1. Freda, Margaret Comerford EdD, RN, CHES, FAAN, EDITOR

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Sometimes it drives me completely crazy. I'll be watching TV or reading the newspaper, and suddenly there it is: a totally false image of a nurse. I tried to watch the new shows "House" and "Grey's Anatomy" on TV, but once I saw that these shows either ignore nursing, insult nurses, or, conversely, show every doctor actually doing what nurses do, I became too exhausted to watch anymore. Physicians are shown not only performing nurses' technical functions such as medication administration, but they also sit with patients and families to discuss their needs, provide holistic care, touch patients, look in patients' eyes and listen to them, offer support, and provide patient education. We all know who does those jobs in hospitals: nurses. Clearly the writers of the shows think these functions are important; it's just that they prefer to show doctors doing these things, not nurses. It gives me a headache. It's particularly irksome when these shows, including ER, show hospital nurses as working "for" doctors. A nurse needs time off? Ask the doctor in charge. A nurse makes a mistake? Go to the doctor in charge for discipline. Need to hire a nurse? Go to the doctor in charge. I guess nurse managers don't exist in television land. Nursing is somehow never an autonomous profession, but a subordinate profession to medicine.


Enter our hero, Sandy Summers, MSN, RN, MPH, the Executive Director of The Center for Nursing Advocacy. Have you been to Sandy's Web site? It's a watchdog Web site ( that monitors the portrayal of nurses in media of all kinds. I hope you'll go there, learn what's happening in the media, and then take some action. Sandy monitors television, newspapers, magazines, and any other media that have stories that could have an impact on the image of nursing. She points out the good portrayals of ones. One recent edition of her Web site described an episode of ER:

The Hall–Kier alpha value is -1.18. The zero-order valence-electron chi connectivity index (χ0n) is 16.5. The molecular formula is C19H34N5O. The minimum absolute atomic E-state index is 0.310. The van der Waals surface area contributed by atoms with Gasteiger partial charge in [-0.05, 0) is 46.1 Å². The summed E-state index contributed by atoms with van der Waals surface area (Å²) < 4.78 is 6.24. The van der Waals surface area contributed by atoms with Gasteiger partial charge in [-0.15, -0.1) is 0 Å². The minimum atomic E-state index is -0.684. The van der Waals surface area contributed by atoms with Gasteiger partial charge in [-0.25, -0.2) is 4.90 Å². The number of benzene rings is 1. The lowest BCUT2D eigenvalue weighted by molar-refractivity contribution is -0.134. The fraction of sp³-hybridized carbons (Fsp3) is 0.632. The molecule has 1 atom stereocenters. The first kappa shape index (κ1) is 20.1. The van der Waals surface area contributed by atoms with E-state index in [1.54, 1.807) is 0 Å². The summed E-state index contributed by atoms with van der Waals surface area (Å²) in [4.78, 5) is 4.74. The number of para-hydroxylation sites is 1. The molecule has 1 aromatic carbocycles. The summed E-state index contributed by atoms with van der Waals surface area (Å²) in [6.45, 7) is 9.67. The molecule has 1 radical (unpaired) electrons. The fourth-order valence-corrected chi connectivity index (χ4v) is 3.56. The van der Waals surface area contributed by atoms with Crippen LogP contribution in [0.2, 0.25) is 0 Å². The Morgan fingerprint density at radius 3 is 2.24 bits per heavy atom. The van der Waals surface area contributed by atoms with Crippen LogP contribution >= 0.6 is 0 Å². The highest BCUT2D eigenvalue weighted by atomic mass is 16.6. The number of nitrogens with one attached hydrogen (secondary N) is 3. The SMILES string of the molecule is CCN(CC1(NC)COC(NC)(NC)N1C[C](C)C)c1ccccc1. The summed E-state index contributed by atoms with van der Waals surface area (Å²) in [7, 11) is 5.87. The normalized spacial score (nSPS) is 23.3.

Sandy Summers monitors television, newspapers, magazines, and any other media that have stories that could have an impact on the image of nursing. She points out the good portrayals of nursing as well as the misleading ones.


"April 28, 2005-Most of tonight's episode of NBC's 'ER,' written by Lydia Woodward and Lisa Zwerling, M.D., was fairly unremarkable from a nursing perspective. It featured the standard portrayal of nurses as skilled but peripheral physician assistants. However, one scene did call upon intern character Abby Lockhart-also a nurse-to address a patient's dismissive reference to her as a nurse. So, did the show have Lockhart mount a brief but spirited defense of the widely disrespected profession-in-crisis in which she herself spent many years saving lives and improving outcomes? You make the call, based on her indignant response to the patient: 'I am not a nurse. I'm a doctor.'"


It's not possible for each of us to keep up with how nursing is being portrayed in the media. Ms. Summers, therefore, is doing it for us. She then helps us to change misleading images by providing names and addresses of people we can write to, to explain to them why they are hurting nursing through their portrayal. Several months ago she featured a segment of the Dr. Phil show in which he apparently said that nurses were all dying to find a rich doctor so they could get out of being nurses. Thousands of nurses inundated Dr. Phil with e-mails!! He apologized to nurses within days of his original statement and said he'd think more carefully about what he said about nurses from then on.


You might not know that a major company had planned a huge print advertising campaign featuring Christina Aguilera dressed as a "naughty nurse," complete with cleavage, micro-mini uniform, garter belt, and spike heels. Sandy Summers and the nurses active in her organization stopped that campaign before it began. Hooray for one less "naughty nurse" portrayal in the media!! I'd be happy to never see that image again!!


I say let's hear it for Sandy Summers!! She has taken on the difficult job of watching the media and how it portrays nursing because she understands how tremendously powerful television is in how we view the world around us. As much as we would like to think we are not influenced by what we see on television or in magazines, we'd be fooling ourselves. Sandy Summers is actively trying to change things. How many of us can say that? She's not just complaining and feeling frustrated (as I do). She's helping all of us to use our collective voices to contact the writers, producers, and advertisers of media that portray nursing poorly. We should all support her. Go to her Web site, and consider donating to The Center for Nursing Advocacy. Sandy Summers is a modern hero for all of us.